The Student News Site of Omaha South High School

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The Student News Site of Omaha South High School

The Tooter

The Student News Site of Omaha South High School

The Tooter

Sports’ worst enemy

Head injuries spark concern for all student athletes
Hugo Hernandez Lara
Concussions have always been a concern among both student and adult athletes.

According to a published 2019 study by the University of Nebraska Medical Center (UNMC), “concussions are common in high school football athletes and can have short and long-term health impacts.” Omaha South student athletes are no different; a concussion is when a brain injury is caused by a blow to the head or a violent shaking of the head and body. A quick self-diagnosis that one could do is to see if you have a headache, confusion, dizziness or even vomiting.

Assistant athletic trainer at Omaha South Nicole Porter said that the sport with the most concussions this school year has been soccer. Porter also added that South athletes are required to have a rest period while concussion symptoms are present. When symptoms subside, athletes engage in a five-day return-to-play protocol to treat the condition.

South freshman Ximena Garcia, a member of the girls’ soccer team, said she first experienced a concussion in the team’s first-round game of the Metro soccer tournament against Gretna East High School. Garcia said that she remembers being fouled and hitting the back of her head on the ground. While off the field, the athletic trainer asked her certain questions and after five minutes, informed her that she would not be able to get back in the game that day. After two more days, Garcia went to the doctor where they informed her that she had a minor concussion.

“It just affected me, the days I could not play. I took those personally because I didn’t want to be sitting on the bench,” Garcia added.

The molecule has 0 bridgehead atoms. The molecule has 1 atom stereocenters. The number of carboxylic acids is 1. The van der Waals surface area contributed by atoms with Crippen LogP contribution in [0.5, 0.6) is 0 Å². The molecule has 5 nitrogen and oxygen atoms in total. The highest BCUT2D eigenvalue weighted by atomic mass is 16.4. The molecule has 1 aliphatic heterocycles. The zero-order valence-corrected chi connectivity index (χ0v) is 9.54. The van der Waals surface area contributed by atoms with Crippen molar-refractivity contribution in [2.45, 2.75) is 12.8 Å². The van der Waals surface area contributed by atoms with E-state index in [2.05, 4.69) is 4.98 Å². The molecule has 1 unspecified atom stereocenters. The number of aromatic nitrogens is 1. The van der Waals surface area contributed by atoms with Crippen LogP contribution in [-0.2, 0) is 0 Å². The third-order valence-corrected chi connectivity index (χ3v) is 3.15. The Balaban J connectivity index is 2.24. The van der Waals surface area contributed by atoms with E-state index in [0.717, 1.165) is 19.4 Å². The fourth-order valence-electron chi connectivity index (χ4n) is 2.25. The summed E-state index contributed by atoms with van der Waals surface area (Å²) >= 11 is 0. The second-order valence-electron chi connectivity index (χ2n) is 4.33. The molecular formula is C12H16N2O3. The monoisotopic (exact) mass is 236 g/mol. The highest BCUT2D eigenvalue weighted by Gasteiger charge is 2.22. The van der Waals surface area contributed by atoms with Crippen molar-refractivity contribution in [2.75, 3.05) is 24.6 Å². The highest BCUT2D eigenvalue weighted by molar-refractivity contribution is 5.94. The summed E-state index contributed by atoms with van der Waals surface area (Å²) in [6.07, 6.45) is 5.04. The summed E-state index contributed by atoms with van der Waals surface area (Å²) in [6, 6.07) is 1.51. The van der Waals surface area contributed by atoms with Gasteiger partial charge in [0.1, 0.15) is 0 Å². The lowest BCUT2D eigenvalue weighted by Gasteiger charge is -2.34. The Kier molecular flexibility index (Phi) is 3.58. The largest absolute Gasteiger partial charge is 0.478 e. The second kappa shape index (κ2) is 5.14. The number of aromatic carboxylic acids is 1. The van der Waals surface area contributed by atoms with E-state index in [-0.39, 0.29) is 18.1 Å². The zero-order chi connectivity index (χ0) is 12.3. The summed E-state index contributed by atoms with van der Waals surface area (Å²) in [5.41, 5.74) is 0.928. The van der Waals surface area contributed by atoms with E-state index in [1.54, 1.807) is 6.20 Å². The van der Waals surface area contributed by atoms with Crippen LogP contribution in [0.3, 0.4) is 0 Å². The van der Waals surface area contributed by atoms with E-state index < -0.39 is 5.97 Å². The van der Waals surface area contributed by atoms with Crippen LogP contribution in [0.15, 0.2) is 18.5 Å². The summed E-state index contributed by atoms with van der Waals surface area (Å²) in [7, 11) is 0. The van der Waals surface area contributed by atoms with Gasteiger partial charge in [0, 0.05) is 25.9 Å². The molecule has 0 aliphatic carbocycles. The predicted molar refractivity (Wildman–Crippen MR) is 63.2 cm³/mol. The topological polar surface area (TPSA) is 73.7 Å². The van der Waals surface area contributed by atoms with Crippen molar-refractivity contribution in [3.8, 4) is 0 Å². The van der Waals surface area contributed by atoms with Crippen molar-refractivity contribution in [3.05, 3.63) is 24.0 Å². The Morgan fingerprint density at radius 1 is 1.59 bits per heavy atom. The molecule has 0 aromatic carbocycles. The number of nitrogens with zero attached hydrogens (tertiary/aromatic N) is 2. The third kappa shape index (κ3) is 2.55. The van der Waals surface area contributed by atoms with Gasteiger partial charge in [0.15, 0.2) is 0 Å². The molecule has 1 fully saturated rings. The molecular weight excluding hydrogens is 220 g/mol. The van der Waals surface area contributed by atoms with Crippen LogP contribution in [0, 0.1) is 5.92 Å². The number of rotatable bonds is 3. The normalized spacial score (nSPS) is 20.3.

Garcia also said that her biggest supporters during that time were her teammates because they helped cheer her up on days she was bummed out about not being able to play. Overall Garcia said that her advice to other athletes who are facing the same issue is to speak up and not hide the injury, because ignoring a minor concussion could lead to an even worse medical condition.

South senior Sergio Martinez, a member of the boys’ soccer team, said that he cannot remember when he first had a concussion because of the memory loss associated with the condition. Martinez also said that he felt out of focus at the time and could not concentrate on basic things. Martinez added that the concussion affected him drastically because he was not allowed to engage in any of the sports in which he was involved at the time.

“It got to a point where I was spaced out at the most random times of the day and wouldn’t notice until someone pointed it out,” Martinez said.

Martinez said his advice to students not being able to play due to a head injury is to simply take a deep breath, “because if you want to be your best again, you’re going to have to wait.”


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Hugo Hernandez Lara, Staff Writer
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